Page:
Elizabeth Allison, PhD received her PhD (2009) in Environmental Science, Policy and Management from the University of California, Berkeley. She also holds a Master of Arts in Religion from Yale Divinity School, and a Master of Environmental Management from the Yale School of Forestry and Environmental Studies. She has taught environmental studies in academic settings at UC Berkeley, Yale, and Williams College, and through experiential modes in youth development programs in Vermont and California.
Elizabeth’s current research explores the role of religious and spiritual discourse and practice in environmental action through case studies of natural resource management in the Himalayas, where she has lived and conducted field research for more than two years. Additional research interests include environmental ethics, political ecology, religion and ecology, the politics of knowledge, biodiversity conservation, and climate change.
“The IPCC 5th Assessment Report: When Will Climate Change Become Dangerous?”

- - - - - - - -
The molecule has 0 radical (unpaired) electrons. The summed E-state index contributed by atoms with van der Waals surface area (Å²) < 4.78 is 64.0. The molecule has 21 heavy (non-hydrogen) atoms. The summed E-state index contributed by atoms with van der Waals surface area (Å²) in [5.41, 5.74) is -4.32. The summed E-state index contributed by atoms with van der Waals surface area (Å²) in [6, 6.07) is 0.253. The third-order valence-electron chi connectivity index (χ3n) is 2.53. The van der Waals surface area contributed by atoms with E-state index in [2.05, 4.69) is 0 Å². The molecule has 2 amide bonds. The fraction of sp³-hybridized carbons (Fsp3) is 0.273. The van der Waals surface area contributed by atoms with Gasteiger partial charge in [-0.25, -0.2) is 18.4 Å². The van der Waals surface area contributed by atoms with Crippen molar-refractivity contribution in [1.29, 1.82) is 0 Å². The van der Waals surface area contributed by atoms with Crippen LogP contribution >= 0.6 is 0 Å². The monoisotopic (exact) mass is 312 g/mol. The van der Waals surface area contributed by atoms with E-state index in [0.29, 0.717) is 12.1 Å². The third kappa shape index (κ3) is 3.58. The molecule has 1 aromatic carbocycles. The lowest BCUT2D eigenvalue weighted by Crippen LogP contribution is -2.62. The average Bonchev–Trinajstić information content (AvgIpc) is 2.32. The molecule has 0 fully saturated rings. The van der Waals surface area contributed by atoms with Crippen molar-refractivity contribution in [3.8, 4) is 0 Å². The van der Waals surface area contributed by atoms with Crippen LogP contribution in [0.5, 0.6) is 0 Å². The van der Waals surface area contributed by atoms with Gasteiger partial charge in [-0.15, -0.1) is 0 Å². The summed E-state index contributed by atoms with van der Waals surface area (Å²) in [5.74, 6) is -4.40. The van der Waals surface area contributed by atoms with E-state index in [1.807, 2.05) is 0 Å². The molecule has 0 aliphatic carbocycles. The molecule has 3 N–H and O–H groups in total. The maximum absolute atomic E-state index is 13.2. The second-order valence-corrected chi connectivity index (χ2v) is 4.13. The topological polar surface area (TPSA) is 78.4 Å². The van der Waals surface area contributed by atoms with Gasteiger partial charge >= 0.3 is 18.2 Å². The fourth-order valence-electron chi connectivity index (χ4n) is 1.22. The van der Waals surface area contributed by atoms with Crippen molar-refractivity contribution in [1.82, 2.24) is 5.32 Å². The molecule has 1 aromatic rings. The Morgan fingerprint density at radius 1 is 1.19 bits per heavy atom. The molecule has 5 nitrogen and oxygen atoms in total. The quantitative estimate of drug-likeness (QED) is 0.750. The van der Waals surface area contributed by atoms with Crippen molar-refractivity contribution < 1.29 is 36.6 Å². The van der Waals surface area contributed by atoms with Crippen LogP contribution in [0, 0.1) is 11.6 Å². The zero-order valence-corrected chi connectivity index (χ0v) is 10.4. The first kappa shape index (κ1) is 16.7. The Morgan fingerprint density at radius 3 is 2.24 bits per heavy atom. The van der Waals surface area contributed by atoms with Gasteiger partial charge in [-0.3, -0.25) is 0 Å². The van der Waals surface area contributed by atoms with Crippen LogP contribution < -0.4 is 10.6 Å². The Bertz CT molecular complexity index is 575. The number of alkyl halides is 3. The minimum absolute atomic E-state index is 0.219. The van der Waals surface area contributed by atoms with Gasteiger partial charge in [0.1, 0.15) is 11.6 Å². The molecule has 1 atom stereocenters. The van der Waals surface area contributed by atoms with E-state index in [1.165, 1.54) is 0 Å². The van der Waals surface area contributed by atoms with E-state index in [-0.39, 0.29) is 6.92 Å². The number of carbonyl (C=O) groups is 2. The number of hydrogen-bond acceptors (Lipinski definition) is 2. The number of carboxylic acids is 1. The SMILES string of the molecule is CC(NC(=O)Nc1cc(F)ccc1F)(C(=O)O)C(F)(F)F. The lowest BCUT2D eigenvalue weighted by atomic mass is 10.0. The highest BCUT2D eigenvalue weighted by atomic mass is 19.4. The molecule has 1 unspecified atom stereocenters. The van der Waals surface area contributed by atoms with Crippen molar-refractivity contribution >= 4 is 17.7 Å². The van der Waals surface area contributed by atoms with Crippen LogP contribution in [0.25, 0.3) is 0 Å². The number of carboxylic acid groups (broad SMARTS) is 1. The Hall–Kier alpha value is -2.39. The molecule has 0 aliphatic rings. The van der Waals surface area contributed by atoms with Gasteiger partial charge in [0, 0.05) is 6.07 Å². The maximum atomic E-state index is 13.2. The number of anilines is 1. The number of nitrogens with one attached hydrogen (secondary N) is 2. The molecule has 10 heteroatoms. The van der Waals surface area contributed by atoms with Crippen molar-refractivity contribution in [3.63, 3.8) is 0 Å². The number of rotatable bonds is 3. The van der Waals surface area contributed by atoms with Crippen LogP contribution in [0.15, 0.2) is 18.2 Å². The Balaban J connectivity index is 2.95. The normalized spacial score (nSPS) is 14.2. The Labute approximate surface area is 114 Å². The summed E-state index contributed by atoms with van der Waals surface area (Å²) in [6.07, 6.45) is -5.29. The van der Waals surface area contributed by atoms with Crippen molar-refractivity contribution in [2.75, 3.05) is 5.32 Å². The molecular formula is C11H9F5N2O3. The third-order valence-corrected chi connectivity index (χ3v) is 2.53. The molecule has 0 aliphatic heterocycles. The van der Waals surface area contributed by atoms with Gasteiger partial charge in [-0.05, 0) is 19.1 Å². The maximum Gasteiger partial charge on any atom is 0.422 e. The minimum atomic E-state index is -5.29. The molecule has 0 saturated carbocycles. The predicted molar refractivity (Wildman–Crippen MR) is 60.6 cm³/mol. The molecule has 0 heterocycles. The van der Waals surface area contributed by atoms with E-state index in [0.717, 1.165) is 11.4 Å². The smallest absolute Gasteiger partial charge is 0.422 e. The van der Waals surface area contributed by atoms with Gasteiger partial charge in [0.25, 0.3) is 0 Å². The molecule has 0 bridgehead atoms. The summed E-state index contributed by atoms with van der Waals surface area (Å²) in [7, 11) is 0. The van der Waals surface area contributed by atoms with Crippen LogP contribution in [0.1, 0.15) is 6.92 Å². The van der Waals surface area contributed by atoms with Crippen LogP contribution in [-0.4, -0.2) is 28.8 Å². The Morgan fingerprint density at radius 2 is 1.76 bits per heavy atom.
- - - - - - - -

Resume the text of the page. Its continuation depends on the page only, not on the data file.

On November 20, 2014, Dr. Michael Oppenheimer, world-renowned scientist, Princeton University professor, and Pace Academy for Applied Environmental Studies 2014-2015 Visiting Fellow presented on the latest Intergovernmental Panel on Climate Change (IPCC) report at Pace University School of Law.
The notion of a carbon tax as the most efficient way to combat greenhouse gas emissions was first proposed by MIT professor David G. Wilson in 1973 and was greeted with silence. James Hansen proposed the idea again 30 years later and was greeted with skepticism. Now Massachusetts has taken up the idea. A panel including Massachusetts State Senator Mike Barrett , co-sponsor of a bill proposing the nation’s first carbon tax, physicist and activist Dr. Gary Rucinski, and Anne Kelly, director of public policy at CERES, discusses using a carbon tax to combat global warming and create a sustainable economic future. How would a carbon tax work? What impact would it have on jobs and the economy? What hurdles would it have to clear to be adopted?
Michael Barrett is a member of the Massachusetts Senate representing Bedford, Carlisle, Chelmsford, Concord, Lincoln, Waltham, Weston, and large parts of Lexington and Sudbury in Middlesex County. An attorney and consultant with expertise in the areas of healthcare and information technology, Barrett has published articles on public policy and politics in the Atlantic Monthly, Boston Globe, Boston Herald, Christian Science Monitor and New York Newsday. He is the co-sponsor, with Rep. Tom Conroy of Wayland, of a bill to introduce the nation’s first carbon tax in Massachusetts.